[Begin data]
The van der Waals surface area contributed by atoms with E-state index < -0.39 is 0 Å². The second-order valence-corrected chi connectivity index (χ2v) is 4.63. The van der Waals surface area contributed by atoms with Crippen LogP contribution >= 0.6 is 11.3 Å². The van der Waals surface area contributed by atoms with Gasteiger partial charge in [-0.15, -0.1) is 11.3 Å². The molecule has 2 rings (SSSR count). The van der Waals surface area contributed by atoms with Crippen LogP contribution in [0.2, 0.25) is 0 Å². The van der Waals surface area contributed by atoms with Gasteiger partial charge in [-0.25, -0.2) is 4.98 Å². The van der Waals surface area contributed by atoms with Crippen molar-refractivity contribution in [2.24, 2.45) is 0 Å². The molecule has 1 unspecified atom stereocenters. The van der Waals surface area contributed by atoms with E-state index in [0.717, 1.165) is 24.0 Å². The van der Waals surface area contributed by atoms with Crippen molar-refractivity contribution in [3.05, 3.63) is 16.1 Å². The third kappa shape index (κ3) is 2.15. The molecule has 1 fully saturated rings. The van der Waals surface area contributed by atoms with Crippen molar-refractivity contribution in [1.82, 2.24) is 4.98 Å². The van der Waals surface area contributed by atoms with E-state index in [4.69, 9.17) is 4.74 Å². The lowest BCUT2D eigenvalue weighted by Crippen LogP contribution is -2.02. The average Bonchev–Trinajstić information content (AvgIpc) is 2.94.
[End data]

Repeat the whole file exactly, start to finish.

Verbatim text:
The van der Waals surface area contributed by atoms with E-state index < -0.39 is 0 Å². The second-order valence-corrected chi connectivity index (χ2v) is 4.63. The van der Waals surface area contributed by atoms with Crippen LogP contribution >= 0.6 is 11.3 Å². The van der Waals surface area contributed by atoms with Gasteiger partial charge in [-0.15, -0.1) is 11.3 Å². The molecule has 2 rings (SSSR count). The van der Waals surface area contributed by atoms with Crippen LogP contribution in [0.2, 0.25) is 0 Å². The van der Waals surface area contributed by atoms with Gasteiger partial charge in [-0.25, -0.2) is 4.98 Å². The van der Waals surface area contributed by atoms with Crippen molar-refractivity contribution in [2.24, 2.45) is 0 Å². The molecule has 1 unspecified atom stereocenters. The van der Waals surface area contributed by atoms with E-state index in [0.717, 1.165) is 24.0 Å². The van der Waals surface area contributed by atoms with Crippen molar-refractivity contribution in [3.05, 3.63) is 16.1 Å². The third kappa shape index (κ3) is 2.15. The molecule has 1 fully saturated rings. The van der Waals surface area contributed by atoms with Crippen molar-refractivity contribution in [1.82, 2.24) is 4.98 Å². The van der Waals surface area contributed by atoms with E-state index in [4.69, 9.17) is 4.74 Å². The lowest BCUT2D eigenvalue weighted by Crippen LogP contribution is -2.02. The average Bonchev–Trinajstić information content (AvgIpc) is 2.94.